Iron Casting

The earliest casting of iron dates back to the fifth century. Through the eras, cast iron has been put into use for various purposes from architectural to engineering and textile to agricultural purposes. The re-melting of pig iron to make iron casting in a furnace involves an elaborate process that includes removal of impurities and addition of other elements and regulation and replacement of a few substances. After the melting is complete, the molten iron is poured into suitable casts depending upon its application.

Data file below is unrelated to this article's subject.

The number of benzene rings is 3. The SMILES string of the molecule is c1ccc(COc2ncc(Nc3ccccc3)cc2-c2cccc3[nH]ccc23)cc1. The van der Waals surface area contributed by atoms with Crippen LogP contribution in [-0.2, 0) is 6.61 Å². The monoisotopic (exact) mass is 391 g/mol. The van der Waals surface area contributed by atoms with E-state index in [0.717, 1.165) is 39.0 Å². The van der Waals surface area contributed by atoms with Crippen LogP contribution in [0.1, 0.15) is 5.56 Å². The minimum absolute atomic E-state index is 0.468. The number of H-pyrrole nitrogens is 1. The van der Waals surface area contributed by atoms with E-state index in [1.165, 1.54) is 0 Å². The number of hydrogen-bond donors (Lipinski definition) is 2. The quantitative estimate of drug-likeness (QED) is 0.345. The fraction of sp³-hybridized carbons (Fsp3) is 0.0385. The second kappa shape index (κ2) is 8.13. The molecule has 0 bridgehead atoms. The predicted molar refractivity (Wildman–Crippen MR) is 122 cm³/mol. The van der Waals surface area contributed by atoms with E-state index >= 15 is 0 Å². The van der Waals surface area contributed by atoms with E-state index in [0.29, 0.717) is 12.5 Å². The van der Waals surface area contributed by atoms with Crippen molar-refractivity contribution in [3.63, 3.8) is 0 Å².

Based on the type of alloy added, cast iron is classified as gray, white and malleable cast iron. While gray cast iron is characterized by its graphitic microstructure and is the most widely used cast iron, the white cast iron exhibits white fractured surface due to the presence of cementite. When the white iron is given heat treatment, they turn into malleable cast iron that does not have stress concentration problems because of their blunt boundaries as opposed to white iron that exhibit flakes.

 

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